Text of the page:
they begin with a profound adoration of God, whose supreme majesty and
omnipotence is acknowledged in the creation, preservation, and
government of all. Then they proceed to enumerate His mercies and
distinguished favors to them as a nation, from the period of the call
of their great ancestor and the gracious promise intimated to him in
the divinely bestowed name of Abraham, a promise which implied that he
was to be the Father of the faithful, the ancestor of the Messiah, and
the honored individual in whose seed all the families of the earth
should be blessed. Tracing in full and minute detail the signal
instances of divine interposition for their deliverance and their
interest--in their deliverance from Egyptian bondage--their miraculous
passage through the Red Sea--the promulgation of His law--the
forbearance and long-suffering shown them amid their frequent
rebellions--the signal triumphs given them over their enemies--their
happy settlement in the promised land--and all the extraordinary
blessings, both in the form of temporal prosperity and of religious
privilege, with which His paternal goodness had favored them above all
other people, they charge themselves with making a miserable requital.
They confess their numerous and determined acts of disobedience. They
read, in the loss of their national independence and their long
captivity, the severe punishment of their sins. They acknowledge that,
in all heavy and continued judgments upon their nation, God had done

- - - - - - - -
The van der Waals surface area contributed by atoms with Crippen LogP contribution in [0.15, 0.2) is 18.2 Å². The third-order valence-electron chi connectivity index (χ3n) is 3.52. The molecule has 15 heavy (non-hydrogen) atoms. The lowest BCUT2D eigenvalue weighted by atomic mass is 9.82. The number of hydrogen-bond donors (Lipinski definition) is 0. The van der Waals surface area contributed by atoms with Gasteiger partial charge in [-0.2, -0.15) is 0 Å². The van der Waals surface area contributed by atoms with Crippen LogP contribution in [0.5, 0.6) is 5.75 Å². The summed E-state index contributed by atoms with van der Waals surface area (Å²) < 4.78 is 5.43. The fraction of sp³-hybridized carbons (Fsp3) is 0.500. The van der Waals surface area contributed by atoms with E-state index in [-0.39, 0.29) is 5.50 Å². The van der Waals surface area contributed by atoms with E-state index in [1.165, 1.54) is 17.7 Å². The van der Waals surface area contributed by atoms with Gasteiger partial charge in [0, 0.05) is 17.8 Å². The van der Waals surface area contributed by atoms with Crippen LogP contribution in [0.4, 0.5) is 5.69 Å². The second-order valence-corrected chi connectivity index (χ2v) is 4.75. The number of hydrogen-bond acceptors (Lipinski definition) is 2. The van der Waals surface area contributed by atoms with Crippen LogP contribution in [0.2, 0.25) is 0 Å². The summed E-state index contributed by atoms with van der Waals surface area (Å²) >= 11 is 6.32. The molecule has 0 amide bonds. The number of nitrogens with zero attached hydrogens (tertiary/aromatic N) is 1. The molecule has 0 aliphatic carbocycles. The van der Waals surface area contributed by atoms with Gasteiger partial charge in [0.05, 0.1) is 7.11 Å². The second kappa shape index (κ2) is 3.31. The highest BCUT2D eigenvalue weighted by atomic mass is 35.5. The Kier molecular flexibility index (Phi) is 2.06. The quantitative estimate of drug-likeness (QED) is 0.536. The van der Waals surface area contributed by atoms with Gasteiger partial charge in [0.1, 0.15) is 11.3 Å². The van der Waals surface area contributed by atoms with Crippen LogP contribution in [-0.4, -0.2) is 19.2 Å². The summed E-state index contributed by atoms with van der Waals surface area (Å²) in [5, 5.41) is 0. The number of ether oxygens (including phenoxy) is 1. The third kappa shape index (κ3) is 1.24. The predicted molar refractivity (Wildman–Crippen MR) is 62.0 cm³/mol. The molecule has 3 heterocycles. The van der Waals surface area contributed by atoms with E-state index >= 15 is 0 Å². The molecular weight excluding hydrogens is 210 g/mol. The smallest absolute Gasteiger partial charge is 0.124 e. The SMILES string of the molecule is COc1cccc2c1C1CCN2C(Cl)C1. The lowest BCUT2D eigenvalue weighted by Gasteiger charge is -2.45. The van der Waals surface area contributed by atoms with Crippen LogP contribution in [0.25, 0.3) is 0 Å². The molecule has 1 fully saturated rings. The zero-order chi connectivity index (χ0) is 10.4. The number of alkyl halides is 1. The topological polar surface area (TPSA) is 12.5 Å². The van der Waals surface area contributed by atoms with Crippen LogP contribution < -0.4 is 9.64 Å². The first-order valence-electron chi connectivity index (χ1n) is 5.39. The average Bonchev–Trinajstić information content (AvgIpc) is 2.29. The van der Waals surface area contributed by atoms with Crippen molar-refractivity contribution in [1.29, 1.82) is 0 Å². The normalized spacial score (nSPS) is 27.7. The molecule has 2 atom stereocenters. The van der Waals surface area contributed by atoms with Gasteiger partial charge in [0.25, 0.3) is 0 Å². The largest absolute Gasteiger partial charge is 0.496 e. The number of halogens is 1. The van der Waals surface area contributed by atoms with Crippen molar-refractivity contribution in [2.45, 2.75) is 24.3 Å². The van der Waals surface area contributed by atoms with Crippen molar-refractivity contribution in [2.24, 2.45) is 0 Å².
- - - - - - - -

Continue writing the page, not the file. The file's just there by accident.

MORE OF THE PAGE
right, but they had done wickedly. And in throwing themselves on His
mercy, they express their purpose of entering into a national covenant,
by which they pledge themselves to dutiful obedience in future.
22. Moreover thou gavest them kingdoms and nations--that is, put them
in possession of a rich country, of an extensive territory, which had
been once occupied by a variety of princes and people.
and didst divide them into corners--that is, into tribes. The propriety
of the expression arose from the various districts touching at points
or angles on each other.
the land of Sihon, and the land of the king of Heshbon--Heshbon being
the capital city, the passage should run thus: "the land of Sihon or
the land of the king of Heshbon."
32. Now therefore, our God . . . who keepest covenant and mercy--God's
fidelity to His covenant is prominently acknowledged, and well it
might; for their whole national history bore testimony to it. But as
this could afford them little ground of comfort or of hope while they
were so painfully conscious of having violated it, they were driven to
seek refuge in the riches of divine grace; and hence the peculiar style
of invocation here adopted: "Now therefore, our God, the great, the
mighty, and the terrible God, who keepest covenant and mercy."
36. Behold, we are servants this day--Notwithstanding their happy
restoration to their native land, they were still tributaries of a
foreign prince whose officers ruled them. They were not, like their
fathers, free tenants of the land which God gave them.
37. it yieldeth much increase unto the kings whom thou hast set over us
because of our sins--Our agricultural labors have been resumed in the
land--we plough, and sow, and till, and Thou blessest the work of our
hands with a plentiful return; but this increase is not for ourselves,
as once it was, but for our foreign masters, to whom we have to pay
large and oppressive tribute.
they have dominion over our bodies--Their persons were liable to be
pressed, at the mandate of their Assyrian conqueror, into the service
of his empire, either in war or in public works. And our beasts are
taken to do their pleasure.
38. we make a sure covenant, and write--that is, subscribe or sign it.
This written document would exercise a wholesome influence in
restraining their backslidings or in animating them to duty, by being a
witness against them if in the future they were unfaithful to their